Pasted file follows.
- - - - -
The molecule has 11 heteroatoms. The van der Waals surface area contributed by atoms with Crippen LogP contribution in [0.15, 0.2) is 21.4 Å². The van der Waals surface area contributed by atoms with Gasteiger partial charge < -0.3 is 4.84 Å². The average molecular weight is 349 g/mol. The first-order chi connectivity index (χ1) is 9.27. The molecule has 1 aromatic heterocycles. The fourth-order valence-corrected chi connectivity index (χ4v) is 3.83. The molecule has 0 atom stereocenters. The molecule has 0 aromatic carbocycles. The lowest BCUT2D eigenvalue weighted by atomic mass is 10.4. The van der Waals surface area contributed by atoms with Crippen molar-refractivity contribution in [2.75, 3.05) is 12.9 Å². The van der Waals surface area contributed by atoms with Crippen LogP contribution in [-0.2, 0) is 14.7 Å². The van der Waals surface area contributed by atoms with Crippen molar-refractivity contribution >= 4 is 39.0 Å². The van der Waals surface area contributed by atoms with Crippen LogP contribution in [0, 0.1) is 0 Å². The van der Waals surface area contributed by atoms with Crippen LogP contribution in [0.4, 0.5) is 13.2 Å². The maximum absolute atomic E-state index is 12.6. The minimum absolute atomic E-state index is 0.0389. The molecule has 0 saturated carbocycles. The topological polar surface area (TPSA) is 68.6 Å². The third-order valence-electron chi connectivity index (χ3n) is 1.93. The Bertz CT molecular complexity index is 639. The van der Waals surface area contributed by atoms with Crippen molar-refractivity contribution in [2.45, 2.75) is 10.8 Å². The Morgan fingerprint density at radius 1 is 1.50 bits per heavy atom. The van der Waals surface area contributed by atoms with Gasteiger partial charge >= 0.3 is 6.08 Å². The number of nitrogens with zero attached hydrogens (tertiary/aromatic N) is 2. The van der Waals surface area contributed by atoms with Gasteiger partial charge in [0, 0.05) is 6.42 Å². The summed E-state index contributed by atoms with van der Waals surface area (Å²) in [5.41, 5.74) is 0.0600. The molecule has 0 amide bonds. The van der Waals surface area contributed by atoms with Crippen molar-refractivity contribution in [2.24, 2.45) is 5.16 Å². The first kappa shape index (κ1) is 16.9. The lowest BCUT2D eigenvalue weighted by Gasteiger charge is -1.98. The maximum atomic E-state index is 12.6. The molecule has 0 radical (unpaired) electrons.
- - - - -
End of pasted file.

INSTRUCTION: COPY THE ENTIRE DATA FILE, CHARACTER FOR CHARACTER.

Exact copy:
The molecule has 11 heteroatoms. The van der Waals surface area contributed by atoms with Crippen LogP contribution in [0.15, 0.2) is 21.4 Å². The van der Waals surface area contributed by atoms with Gasteiger partial charge < -0.3 is 4.84 Å². The average molecular weight is 349 g/mol. The first-order chi connectivity index (χ1) is 9.27. The molecule has 1 aromatic heterocycles. The fourth-order valence-corrected chi connectivity index (χ4v) is 3.83. The molecule has 0 atom stereocenters. The molecule has 0 aromatic carbocycles. The lowest BCUT2D eigenvalue weighted by atomic mass is 10.4. The van der Waals surface area contributed by atoms with Crippen molar-refractivity contribution in [2.75, 3.05) is 12.9 Å². The van der Waals surface area contributed by atoms with Crippen LogP contribution in [-0.2, 0) is 14.7 Å². The van der Waals surface area contributed by atoms with Crippen molar-refractivity contribution >= 4 is 39.0 Å². The van der Waals surface area contributed by atoms with Crippen LogP contribution in [0, 0.1) is 0 Å². The van der Waals surface area contributed by atoms with Crippen LogP contribution in [0.4, 0.5) is 13.2 Å². The maximum absolute atomic E-state index is 12.6. The minimum absolute atomic E-state index is 0.0389. The molecule has 0 saturated carbocycles. The topological polar surface area (TPSA) is 68.6 Å². The third-order valence-electron chi connectivity index (χ3n) is 1.93. The Bertz CT molecular complexity index is 639. The van der Waals surface area contributed by atoms with Crippen molar-refractivity contribution in [2.45, 2.75) is 10.8 Å². The Morgan fingerprint density at radius 1 is 1.50 bits per heavy atom. The van der Waals surface area contributed by atoms with Gasteiger partial charge >= 0.3 is 6.08 Å². The number of nitrogens with zero attached hydrogens (tertiary/aromatic N) is 2. The van der Waals surface area contributed by atoms with Gasteiger partial charge in [0, 0.05) is 6.42 Å². The summed E-state index contributed by atoms with van der Waals surface area (Å²) in [5.41, 5.74) is 0.0600. The molecule has 0 amide bonds. The van der Waals surface area contributed by atoms with Crippen molar-refractivity contribution in [2.24, 2.45) is 5.16 Å². The first kappa shape index (κ1) is 16.9. The lowest BCUT2D eigenvalue weighted by Gasteiger charge is -1.98. The maximum atomic E-state index is 12.6. The molecule has 0 radical (unpaired) electrons.